Server info (DNS and IPs removed):

cat /proc/version && uname -a && java -version

Linux version (*************) (gcc version 4.1.1 20070105 (Red Hat 4.1.1-52)) #2 SMP Wed Aug 15 17:27:36 SAST 2007
Linux ************* *************-xenU #2 SMP Wed Aug 15 17:27:36 SAST 2007 x86_64 x86_64 x86_64 GNU/Linux
java version "1.6.0_14"
Java(TM) SE Runtime Environment (build 1.6.0_14-b08)
Java HotSpot(TM) 64-Bit Server VM (build 14.0-b16, mixed mode)

I have some PHP code that is reading from an Excel file and doing string comparisons. It is failing on the server due to what seems to be a locale issue. On my local machine (OSX 10.8.5 Mountain Lion) however, it works!

On my local machine the locale is en_US.UTF-8. On the server the locale was POSIX but I changed it to en_US.utf8 since there was no en_US.UTF-8 when I looked at locale -a (interestingly, the list of locales on the server are all lower case but on my Mac they are all upper case, which is where this questions stems from).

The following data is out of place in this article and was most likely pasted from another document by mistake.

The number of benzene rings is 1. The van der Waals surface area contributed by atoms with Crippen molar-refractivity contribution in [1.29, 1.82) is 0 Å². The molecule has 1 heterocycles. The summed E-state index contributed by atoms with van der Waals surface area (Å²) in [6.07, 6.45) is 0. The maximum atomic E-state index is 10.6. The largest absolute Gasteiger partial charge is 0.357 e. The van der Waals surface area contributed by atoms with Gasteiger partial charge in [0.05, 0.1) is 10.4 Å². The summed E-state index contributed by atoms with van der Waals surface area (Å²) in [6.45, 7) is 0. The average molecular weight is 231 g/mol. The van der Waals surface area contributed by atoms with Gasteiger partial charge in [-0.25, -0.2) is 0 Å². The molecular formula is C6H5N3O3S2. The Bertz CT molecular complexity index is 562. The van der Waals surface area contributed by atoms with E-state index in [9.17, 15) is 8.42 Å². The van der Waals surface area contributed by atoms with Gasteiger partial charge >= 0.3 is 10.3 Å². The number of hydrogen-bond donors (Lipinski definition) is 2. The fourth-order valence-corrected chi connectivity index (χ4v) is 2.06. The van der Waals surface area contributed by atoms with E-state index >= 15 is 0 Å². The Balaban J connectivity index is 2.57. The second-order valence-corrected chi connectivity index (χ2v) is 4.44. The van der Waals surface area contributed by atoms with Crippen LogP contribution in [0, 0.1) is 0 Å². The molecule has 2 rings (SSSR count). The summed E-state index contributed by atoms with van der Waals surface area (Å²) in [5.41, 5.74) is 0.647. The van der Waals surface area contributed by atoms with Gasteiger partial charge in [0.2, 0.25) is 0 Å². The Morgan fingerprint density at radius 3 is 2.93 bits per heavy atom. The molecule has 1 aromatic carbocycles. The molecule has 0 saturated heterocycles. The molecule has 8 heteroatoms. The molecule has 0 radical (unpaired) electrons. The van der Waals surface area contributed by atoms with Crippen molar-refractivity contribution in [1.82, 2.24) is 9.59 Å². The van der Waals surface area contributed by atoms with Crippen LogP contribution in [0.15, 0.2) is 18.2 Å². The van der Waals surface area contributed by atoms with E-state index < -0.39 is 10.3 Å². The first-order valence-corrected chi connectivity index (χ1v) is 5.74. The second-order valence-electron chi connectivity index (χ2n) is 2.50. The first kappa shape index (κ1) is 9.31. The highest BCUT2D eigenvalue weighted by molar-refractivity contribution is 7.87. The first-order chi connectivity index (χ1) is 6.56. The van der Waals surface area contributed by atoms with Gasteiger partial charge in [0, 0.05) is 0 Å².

Is there a difference between the two that could affect string comparisons?

Also, as per this SF post I ran locale -v -a. On the server, en-US.utf8 uses the UTF-8 codeset (I'm assuming this is the same as what I normally call charset?). However, on my local machine I seem unable to run the locale -v -a command, though locale and locale -a work fine.

Edit: A related question I asked on StackOverflow.


No difference. They are one and the same.

  • Thanks for the answer - do you have anything to support this? I realize it might just be a naming convention and there might be no docs. Thanks! – Matthew Herbst Aug 1 '14 at 0:23
  • Its just a naming convention. Expand both into their human-lang equivs: 'United States English, using the UTF-8 Charset' == 'United States English, using the UTF-8 Charset' – Joe Sniderman Aug 1 '14 at 0:42

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